One of most powerful results of completing the PSN process is that it makes you stronger. How?
Think of strength in terms of breaking pencils. We can easily break one pencil. Now, try it with six pencils. It takes a lot of strength to break six at a time if you can do it. Each time a pencil is added, it becomes harder to break. So too is it when we navigate life with our PSN team of support. Alone, in isolation, whether it’s a fragile but not yet broken spirit, a trying physical disability, a full plate of responsibilities or too many disruptive life events, alone and isolated weakens us. Like a single pencil, we can brake easily, especially if there’s a crack in our spirit. But when surrounded by the strength of our PSN team, or adding your strength to another’s PSN, we won’t break when the going gets tough. Our strength is limited until we combine ours with the strength of others. With each additional PSN team member, strength multiplies.
But first, we need to make sure we have or acquire the skills and attributes that allow us to be supported by others and that we have the skills and attributes to be a valued part of another’s PSN team.
Whether we are looking to build our personal strength and resilience or using our strengths to help others navigate their adversities, here are some ‘strength’ qualities, skills and attributes. They will enhance mental and emotional well-being and are vital to forging sustainable, supporting and strength building relationships.
Being grateful for the little things as well as big things in life is a character trait that provides us with strength. Supportive people are far more willing to help when they know their giving is appreciated and valued. A warm, heartfelt “thank you” goes a long ways toward establishing trust too.
FYI: When someone is expressing their gratitude, instead of saying it was nothing, thank them for it or simply say you’re welcome. Receiving gratitude well is as important as expressing it well.
Kindness / Compassion
A little goes a long way. If we slow down, observe others and our surroundings, we can find something nice to say or we can do something unexpected for another that makes your day a better day and also the receiver of your kindness and compassion. It is always appropriate and usually remembered. Being known as a kind and compassionate person adds to our mental and emotional strength. Again, it helps establish trust and a willingness to reach out to you when in need.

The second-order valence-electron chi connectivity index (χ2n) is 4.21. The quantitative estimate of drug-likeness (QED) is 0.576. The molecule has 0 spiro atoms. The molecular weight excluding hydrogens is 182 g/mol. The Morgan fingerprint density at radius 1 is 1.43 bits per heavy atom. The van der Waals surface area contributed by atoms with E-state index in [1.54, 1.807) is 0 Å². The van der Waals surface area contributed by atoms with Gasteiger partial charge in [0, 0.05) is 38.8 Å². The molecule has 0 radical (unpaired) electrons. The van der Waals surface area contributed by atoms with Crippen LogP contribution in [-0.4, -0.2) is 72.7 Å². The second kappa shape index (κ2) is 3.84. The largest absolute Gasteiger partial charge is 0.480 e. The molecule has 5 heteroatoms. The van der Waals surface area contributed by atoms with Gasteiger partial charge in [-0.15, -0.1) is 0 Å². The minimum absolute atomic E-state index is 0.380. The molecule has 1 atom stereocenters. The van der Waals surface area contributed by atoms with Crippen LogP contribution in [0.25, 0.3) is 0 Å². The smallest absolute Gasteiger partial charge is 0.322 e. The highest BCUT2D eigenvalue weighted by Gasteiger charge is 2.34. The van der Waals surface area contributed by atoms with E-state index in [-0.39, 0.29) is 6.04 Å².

FYI: Kindness and compassion are gifts shared by all, giver and receiver alike. We never know how our kind words or kind deeds will impact another’s life. When compassion and kindness are not returned by the receiver, that’s okay, it will be received from someone else. Give kindness and compassion with no expectation of it being returned by the receiver.
Optimism is a strength and is identified as the primary basis for resilience. Optimism is the belief that somehow it will work out; there are solutions to problems; tomorrow will be better than today; mistakes and failures are learning opportunities. Optimism is being able and willing to see the possibilities, and willingness to see circumstances and problems as just obstacles to be overcome. Optimism, when balanced with trust of intuition and an ability to assess what is going on, is not blind faith or “Pollyanna”. It’s just smart.
FYI: When we are struggling with holding on to optimism or needing solutions to difficult problems, it’s time to ask for help. Optimism attracts far more helpful people than pessimism.
Courage is a strength defined as an attitude of facing and dealing with anything difficult or painful and not withdrawing or retreating from it. It takes courage to move beyond our comfort zone. Moving beyond our fears can be countered by working through them by acquiring the skills covered in this section and in the sections on Asking for Help, Building Resilience and Supporting Others. For some, courage is acquired by having a supportive team cheering you on. Courage, too, can be very contagious when two or more commit to facing and dealing with difficult or painful circumstances in their lives.
FYI: To build courage, observe how others do it and practice with small acts of courage first, then tackle bigger needs for acts of courage. Feel the accomplishment of moving outside your comfort zone. It will motivate you to keep building courage. Always ask if you need help from your PSN team when you need encouragement and support.